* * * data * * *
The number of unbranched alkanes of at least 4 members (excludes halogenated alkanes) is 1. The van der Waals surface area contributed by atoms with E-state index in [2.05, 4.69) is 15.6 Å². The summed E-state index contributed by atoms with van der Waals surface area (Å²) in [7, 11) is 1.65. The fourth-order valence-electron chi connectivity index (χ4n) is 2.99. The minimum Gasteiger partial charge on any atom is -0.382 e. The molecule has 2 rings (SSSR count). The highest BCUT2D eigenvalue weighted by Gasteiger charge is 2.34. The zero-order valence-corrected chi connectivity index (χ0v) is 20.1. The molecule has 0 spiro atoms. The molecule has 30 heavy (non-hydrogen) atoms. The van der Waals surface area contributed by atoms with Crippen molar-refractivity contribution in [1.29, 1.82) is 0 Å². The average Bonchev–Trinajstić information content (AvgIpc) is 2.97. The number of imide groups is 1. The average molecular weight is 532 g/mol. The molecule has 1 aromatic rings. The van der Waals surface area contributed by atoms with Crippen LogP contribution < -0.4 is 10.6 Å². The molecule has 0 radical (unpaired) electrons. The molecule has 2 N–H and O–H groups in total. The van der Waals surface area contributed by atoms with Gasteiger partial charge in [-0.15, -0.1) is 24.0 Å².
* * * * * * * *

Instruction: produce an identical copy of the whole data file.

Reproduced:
The number of unbranched alkanes of at least 4 members (excludes halogenated alkanes) is 1. The van der Waals surface area contributed by atoms with E-state index in [2.05, 4.69) is 15.6 Å². The summed E-state index contributed by atoms with van der Waals surface area (Å²) in [7, 11) is 1.65. The fourth-order valence-electron chi connectivity index (χ4n) is 2.99. The minimum Gasteiger partial charge on any atom is -0.382 e. The molecule has 2 rings (SSSR count). The highest BCUT2D eigenvalue weighted by Gasteiger charge is 2.34. The zero-order valence-corrected chi connectivity index (χ0v) is 20.1. The molecule has 0 spiro atoms. The molecule has 30 heavy (non-hydrogen) atoms. The van der Waals surface area contributed by atoms with Crippen molar-refractivity contribution in [1.29, 1.82) is 0 Å². The average Bonchev–Trinajstić information content (AvgIpc) is 2.97. The number of imide groups is 1. The average molecular weight is 532 g/mol. The molecule has 1 aromatic rings. The van der Waals surface area contributed by atoms with Crippen LogP contribution < -0.4 is 10.6 Å². The molecule has 0 radical (unpaired) electrons. The molecule has 2 N–H and O–H groups in total. The van der Waals surface area contributed by atoms with Gasteiger partial charge in [-0.15, -0.1) is 24.0 Å².